HUNTSVILLE — For the first time in almost a decade, a payload created by a student-led group at the University of Alabama in Huntsville has rocketed to space.
The students are in the Terminus Spaceflight Research Group, under the auspices of the Space Hardware Club at UAH. They are analyzing the data sent back by the flight monitoring equipment they built.
The payload rocketed to a suborbital flight to space and back aboard a Terrier-Orion rocket. It launched June 24 from NASA’s Wallops Flight Facility in Virginia. There were 32 other university student projects aboard as part of the NASA RockOn and RockSat-C programs. The last UAH student-led project to go to space was the SHC’s ChargerSat-1 in 2013.
“We were really happy it worked and we had data available the same day it launched,” said Ben Campbell, a master’s student in aerospace systems engineering who is TSRG’s founder and project manager.
Campbell, a graduate research assistant, said his career goal is to become an astronaut. He used his spacecraft development experience and connections to teach the team to produce the device and then to get it into space.
“At the moment, we have a large collection of raw data that was recorded by all the sensors, and we are now in the process of correlating everything together to basically produce the big picture, or life story, of what our payload experienced during the mission,” Campbell said.
“We have things worked out for the initial ascent phase of the launch, where we have clear data indicating events such as the operation of the two stages that were used on the launch vehicle, and our crossing of the Karman line – which is the boundary of space that’s about 100 kilometers above sea level – at around 114 seconds after liftoff.”
The team is studying the data from the space activity, re-entry and splash down in the Atlantic Ocean. The payload was retrieved by a boat team and is being shipped back to campus.
“The payload was essentially a small deck of electronics, about the size of a dinner plate, which hosted a suite of various sensors to monitor flight conditions throughout the mission,” Campbell said.
Sensors onboard included:
- accelerometers for detecting linear motion and forces on the spacecraft;
- gyroscopes for detecting the rotation rate of the spacecraft;
- a barometric pressure sensor for determining its altitude in the atmosphere;
- a sensor for monitoring onboard temperature;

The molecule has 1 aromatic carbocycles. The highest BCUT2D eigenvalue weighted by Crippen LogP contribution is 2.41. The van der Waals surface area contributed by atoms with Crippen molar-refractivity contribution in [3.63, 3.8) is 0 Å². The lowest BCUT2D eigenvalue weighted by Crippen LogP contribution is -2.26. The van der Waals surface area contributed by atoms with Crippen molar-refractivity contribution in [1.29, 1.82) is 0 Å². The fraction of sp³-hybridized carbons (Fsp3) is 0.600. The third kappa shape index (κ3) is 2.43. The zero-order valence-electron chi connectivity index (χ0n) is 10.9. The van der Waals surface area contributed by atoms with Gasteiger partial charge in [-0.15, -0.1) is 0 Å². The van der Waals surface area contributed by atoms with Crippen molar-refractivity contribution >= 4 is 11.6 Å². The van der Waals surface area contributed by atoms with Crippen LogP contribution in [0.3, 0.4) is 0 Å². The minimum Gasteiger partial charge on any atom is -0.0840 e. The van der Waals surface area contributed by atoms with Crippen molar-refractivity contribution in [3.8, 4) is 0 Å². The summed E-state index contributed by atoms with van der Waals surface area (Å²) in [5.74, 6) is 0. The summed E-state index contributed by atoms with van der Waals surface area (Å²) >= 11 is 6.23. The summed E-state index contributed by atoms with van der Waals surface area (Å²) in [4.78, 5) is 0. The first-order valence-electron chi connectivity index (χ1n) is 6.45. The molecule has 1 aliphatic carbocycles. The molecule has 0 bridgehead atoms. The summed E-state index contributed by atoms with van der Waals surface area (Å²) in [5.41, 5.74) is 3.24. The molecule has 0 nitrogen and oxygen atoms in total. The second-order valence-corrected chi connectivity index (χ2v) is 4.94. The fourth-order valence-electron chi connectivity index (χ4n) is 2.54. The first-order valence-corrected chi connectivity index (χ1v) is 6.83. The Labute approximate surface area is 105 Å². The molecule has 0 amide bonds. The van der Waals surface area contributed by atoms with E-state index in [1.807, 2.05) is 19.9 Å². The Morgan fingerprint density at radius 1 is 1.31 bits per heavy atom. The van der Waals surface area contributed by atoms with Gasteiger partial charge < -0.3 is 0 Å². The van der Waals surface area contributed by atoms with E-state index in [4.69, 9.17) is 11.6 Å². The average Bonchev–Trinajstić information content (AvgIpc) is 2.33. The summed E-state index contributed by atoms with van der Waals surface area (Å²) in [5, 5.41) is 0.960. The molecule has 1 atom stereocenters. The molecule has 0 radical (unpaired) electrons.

- a sensor for detecting air moisture content while within the atmosphere;
- a Geiger counter to count captured radioactive particles from space intercepted by the spacecraft.
The payload was designed for students to use a collection of systems familiar to them, such as common sensors, microcontrollers and other electrical components.
Campbell has been working for over a year on TSRG and was involved in three CubeSat programs and two sounding rocket projects as an undergraduate at Northwest Nazarene University in Nampa, Idaho.
“I started the group so I could try to use some connections and resources I have from my time prior to coming here to establish routine access to space for UAH to try and get us back to space,” he said. “Through that, I can use it as a way to give students here the opportunity to interact with NASA personnel and be involved in every step of spacecraft development beyond just building something and giving it to NASA, like what’s traditionally done with a lot of CubeSat projects.”
The goal is to have UAH students regularly building spacecraft and going to a NASA launch center to participate in activities like payload integration, sequence testing, vehicle assembly, launch pad prep, recovery and other activities.
The group aims to climb the levels of NASA’s student launch programs. NASA’s RockOn program is introductory suborbital spaceflight research, RockSat-C is the next level up with a larger payload size and RockSat-X is the third level, where there is maximum freedom of design and purpose. The three programs are a collaboration of the Colorado and Virginia Space Grant Consortia and NASA’s Wallops Flight Facility.
“With each program’s increasing intensity, the students get to become more involved with the whole process of working with NASA, up to the point where students have the capability of helping assemble and test the rocket itself,” Campbell said. “There are tons of great and capable students in the SHC that want to send things to space, and this is one way I know to make that happen.”
The team is considering future projects that include communications systems, propulsion technology, experimental avionics, geology, biology, heliophysics and atmospheric science. A mission to the moon is also being discussed.
“One of the great things about the situation we are in right now is that, depending on the nature of different experiments, we can try to combine multiple experiments onto a single flight, and if some concepts don’t get flown this coming year, we can try to pursue them a later year,” Campbell said.
“By working to establish routine access to space at UAH, Terminus will help enable future space missions supporting a wide field of research areas and help grow the technical expertise of UAH students.”
The Terminus Spaceflight Research Group is:
- Ben Campbell; master’s student; aerospace systems engineering; Nampa, Idaho
- Tristan Carter; senior; mechanical engineering; Haleyville
- Peter Jay Summers; sophomore; mechanical engineering; Carmel, Ind.
- Michaela Tarpley; senior; aerospace engineering; Roxana, Ill.
- Victoria Tarpley; senior; mechanical engineering; Roxana, Ill.
- David Tutunzhiu; senior; aerospace engineering; Raleigh, N.C.
- Tyler Ardrey; senior; aerospace engineering; Fairhope
- Matthew Bray; senior; aerospace engineering; Huntsville
- Jared Sauer; senior; aerospace engineering; Savannah, Ga.
- Quinn Booker; senior; mechanical engineering; Palatine, Ill.
Don’t miss out! Subscribe to our email newsletter to have all our smart stories delivered to your inbox.